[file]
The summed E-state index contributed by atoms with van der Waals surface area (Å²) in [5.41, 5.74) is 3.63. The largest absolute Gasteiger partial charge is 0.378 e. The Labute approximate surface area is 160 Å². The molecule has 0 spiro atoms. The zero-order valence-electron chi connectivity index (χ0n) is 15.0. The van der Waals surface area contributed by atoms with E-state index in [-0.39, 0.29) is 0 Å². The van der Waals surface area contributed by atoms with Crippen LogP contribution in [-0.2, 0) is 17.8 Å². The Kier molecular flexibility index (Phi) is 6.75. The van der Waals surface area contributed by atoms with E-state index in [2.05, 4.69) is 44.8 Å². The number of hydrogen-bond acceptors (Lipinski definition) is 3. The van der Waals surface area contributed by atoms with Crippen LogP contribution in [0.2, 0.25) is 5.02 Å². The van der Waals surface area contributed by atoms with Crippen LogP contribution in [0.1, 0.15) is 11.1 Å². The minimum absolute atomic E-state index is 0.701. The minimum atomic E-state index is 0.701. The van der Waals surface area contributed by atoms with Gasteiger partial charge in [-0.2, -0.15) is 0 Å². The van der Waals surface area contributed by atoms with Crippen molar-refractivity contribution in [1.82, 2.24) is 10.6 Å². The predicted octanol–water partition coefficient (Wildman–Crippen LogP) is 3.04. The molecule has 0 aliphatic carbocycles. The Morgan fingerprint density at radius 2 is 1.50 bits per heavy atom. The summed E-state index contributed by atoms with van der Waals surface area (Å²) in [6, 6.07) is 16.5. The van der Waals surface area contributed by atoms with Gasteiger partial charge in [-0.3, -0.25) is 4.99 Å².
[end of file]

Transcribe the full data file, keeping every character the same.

The summed E-state index contributed by atoms with van der Waals surface area (Å²) in [5.41, 5.74) is 3.63. The largest absolute Gasteiger partial charge is 0.378 e. The Labute approximate surface area is 160 Å². The molecule has 0 spiro atoms. The zero-order valence-electron chi connectivity index (χ0n) is 15.0. The van der Waals surface area contributed by atoms with E-state index in [-0.39, 0.29) is 0 Å². The van der Waals surface area contributed by atoms with Crippen LogP contribution in [-0.2, 0) is 17.8 Å². The Kier molecular flexibility index (Phi) is 6.75. The van der Waals surface area contributed by atoms with E-state index in [2.05, 4.69) is 44.8 Å². The number of hydrogen-bond acceptors (Lipinski definition) is 3. The van der Waals surface area contributed by atoms with Crippen LogP contribution in [0.2, 0.25) is 5.02 Å². The van der Waals surface area contributed by atoms with Crippen LogP contribution in [0.1, 0.15) is 11.1 Å². The minimum absolute atomic E-state index is 0.701. The minimum atomic E-state index is 0.701. The van der Waals surface area contributed by atoms with Gasteiger partial charge in [-0.2, -0.15) is 0 Å². The van der Waals surface area contributed by atoms with Crippen molar-refractivity contribution in [1.82, 2.24) is 10.6 Å². The predicted octanol–water partition coefficient (Wildman–Crippen LogP) is 3.04. The molecule has 0 aliphatic carbocycles. The Morgan fingerprint density at radius 2 is 1.50 bits per heavy atom. The summed E-state index contributed by atoms with van der Waals surface area (Å²) in [6, 6.07) is 16.5. The van der Waals surface area contributed by atoms with Gasteiger partial charge in [-0.3, -0.25) is 4.99 Å².